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Teenage boy listening to music through headphones

If you believe hearing loss only happens to the elderly, you will probably be shocked to discover that today 1 out of every 5 teens has some level of hearing loss in the United States. Moreover, the rate of hearing loss in teenagers is 30 percent higher than it was in the 1980s and 90s.

It should come as no surprise then that this has caught the interest of the World Health Organization, who as a result issued a statement notifying us that 1.1 billion teens and young adults worldwide are at risk for hearing loss from unsafe listening habits.

Those unsafe practices include going to deafening sporting events and concerts without earplugs, along with the unsafe use of headphones.

But it’s the use of earphones that may be the biggest threat.

Bear in mind how often we all listen to music since it became mobile. We listen in the car, on the job, at the gym, and at home. We listen while out for a walk and even while going to sleep. We can integrate music into nearly any aspect of our lives.

That amount of exposure—if you’re not careful—can gradually and quietly steal your hearing at an early age, leading to hearing aids in the future.

And since no one’s prepared to surrender music, we have to find other ways to protect our hearing. Fortunately, there are simple safeguards we can all take.

Here are three vital safety guidelines you can make use of to preserve your hearing without compromising your music.

1. Limit Volume

Any sound louder than 85 decibels can result in permanent hearing loss, but you don’t need to buy yourself a sound meter to measure the decibel level of your music.

Instead, an effective rule of thumb is to keep your music player volume at no higher than 60 percent of the max volume. Any higher and you’ll likely be above the 85-decibel ceiling.

In fact, at their loudest, MP3 music players can pump out more than 105 decibels. And given that the decibel scale, like the Richter scale, is logarithmic, 105 decibels is approximately 100 times as intense as 85.

An additional tip: normal conversation registers at about 60 decibels. So, if while listening to music you have to raise your voice when talking to someone, that’s a good signal that you should turn the volume down.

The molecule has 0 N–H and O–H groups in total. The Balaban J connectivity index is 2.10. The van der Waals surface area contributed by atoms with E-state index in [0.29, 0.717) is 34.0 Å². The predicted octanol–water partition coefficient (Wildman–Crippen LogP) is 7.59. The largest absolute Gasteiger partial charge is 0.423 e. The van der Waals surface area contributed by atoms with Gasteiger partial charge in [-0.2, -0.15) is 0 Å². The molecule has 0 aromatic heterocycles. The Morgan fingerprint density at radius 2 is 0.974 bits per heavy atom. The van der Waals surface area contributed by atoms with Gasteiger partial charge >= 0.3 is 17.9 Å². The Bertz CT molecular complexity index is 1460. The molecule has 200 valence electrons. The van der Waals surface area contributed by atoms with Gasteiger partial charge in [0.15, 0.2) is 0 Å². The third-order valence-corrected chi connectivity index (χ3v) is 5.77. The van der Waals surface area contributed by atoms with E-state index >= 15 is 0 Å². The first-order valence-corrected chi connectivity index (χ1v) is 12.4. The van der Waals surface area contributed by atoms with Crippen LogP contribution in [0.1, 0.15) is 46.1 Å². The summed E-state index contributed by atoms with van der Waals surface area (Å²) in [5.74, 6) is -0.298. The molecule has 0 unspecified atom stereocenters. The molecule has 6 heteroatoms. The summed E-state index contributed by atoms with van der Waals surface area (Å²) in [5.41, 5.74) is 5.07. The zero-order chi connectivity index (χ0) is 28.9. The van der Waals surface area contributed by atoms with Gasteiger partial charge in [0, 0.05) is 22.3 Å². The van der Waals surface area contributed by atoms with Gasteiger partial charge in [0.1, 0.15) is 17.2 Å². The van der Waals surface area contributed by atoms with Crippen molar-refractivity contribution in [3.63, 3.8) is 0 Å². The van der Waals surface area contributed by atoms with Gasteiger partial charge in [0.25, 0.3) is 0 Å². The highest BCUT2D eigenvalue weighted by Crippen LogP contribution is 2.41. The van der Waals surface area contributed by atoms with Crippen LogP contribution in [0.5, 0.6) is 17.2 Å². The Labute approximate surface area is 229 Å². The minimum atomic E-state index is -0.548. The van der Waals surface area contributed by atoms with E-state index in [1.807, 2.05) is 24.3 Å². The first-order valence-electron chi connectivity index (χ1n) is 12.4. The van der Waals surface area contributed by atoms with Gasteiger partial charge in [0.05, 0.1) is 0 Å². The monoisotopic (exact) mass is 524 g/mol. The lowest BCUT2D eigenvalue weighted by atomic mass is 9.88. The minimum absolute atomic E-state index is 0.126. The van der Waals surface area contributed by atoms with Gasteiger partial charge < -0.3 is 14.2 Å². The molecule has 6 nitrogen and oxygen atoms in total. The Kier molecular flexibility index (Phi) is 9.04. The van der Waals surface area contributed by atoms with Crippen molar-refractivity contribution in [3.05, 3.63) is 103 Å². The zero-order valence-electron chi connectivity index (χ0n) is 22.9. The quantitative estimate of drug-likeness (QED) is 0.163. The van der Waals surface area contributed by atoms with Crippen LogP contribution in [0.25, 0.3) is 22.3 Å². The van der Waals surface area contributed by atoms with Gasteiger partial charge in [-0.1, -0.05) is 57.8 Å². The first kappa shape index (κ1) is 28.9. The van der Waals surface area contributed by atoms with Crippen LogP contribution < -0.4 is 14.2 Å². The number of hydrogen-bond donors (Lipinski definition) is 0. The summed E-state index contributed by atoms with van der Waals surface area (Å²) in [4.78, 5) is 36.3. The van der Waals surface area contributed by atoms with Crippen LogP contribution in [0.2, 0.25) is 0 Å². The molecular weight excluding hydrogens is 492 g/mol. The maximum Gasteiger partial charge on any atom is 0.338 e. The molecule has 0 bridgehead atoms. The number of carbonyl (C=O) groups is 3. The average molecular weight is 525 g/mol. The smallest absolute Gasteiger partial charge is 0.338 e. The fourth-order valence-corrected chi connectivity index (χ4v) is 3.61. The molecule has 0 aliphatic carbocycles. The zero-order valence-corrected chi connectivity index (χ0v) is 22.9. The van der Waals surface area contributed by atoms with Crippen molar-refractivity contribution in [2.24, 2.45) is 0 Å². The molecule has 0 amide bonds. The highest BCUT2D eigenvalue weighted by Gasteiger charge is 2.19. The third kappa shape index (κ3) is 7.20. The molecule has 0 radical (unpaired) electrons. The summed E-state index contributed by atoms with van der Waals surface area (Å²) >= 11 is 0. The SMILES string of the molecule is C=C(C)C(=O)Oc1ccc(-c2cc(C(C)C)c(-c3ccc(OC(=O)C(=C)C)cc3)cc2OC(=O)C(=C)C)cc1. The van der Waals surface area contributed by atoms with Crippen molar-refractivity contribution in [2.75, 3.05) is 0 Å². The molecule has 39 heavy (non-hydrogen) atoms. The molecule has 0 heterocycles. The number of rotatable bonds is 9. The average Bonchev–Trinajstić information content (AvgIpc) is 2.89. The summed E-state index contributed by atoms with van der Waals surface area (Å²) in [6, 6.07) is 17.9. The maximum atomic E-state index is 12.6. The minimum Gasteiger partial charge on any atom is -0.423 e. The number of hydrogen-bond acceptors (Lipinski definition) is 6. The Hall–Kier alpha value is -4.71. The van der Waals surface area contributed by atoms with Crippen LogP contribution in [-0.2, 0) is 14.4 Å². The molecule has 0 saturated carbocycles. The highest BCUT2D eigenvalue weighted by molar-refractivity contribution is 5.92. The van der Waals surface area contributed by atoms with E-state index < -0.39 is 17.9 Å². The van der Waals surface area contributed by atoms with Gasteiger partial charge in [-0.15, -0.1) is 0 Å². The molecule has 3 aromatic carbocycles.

2. Limit Time

Hearing injury is not only a function of volume; it’s also a function of time. The longer you expose your ears to loud sounds, the more substantial the injury can be.

Which brings us to the next general guideline: the 60/60 rule. We previously recommended that you keep your MP3 player volume at 60 percent of its maximum volume. The other aspect is ensuring that you limit the listening time to under 60 minutes a day at this volume. And keep in mind that lower volumes can handle longer listening times.

Taking regular rest breaks from the sound is also crucial, as 60 decibels without interruption for two hours can be much more damaging than four half-hour intervals distributed throughout the day.

3. Choose the Right Headphones

The reason most of us have difficulty keeping our music player volume at under 60 percent of its maximum is due to background noise. As environmental noise increases, like in a congested fitness center, we have to compensate by increasing the music volume.

The remedy to this is the use of noise-cancelling headphones. If background noise is mitigated, sound volume can be reduced, and high-fidelity music can be experienced at lower volumes.

Lower-quality earbuds, on the other hand, have the double disadvantage of sitting more closely to your eardrum and being incapable of decreasing background noise. The quality of sound is diminished as well, and coupled with the distracting environmental sound, increasing the volume is the only way to compensate.

The bottom line: it’s truly worth the money to spend money on a pair of premium headphones, ideally ones that have noise-cancelling capability. That way, you can adhere to the 60/60 rule without sacrificing the quality of your music and, more significantly, your hearing later in life.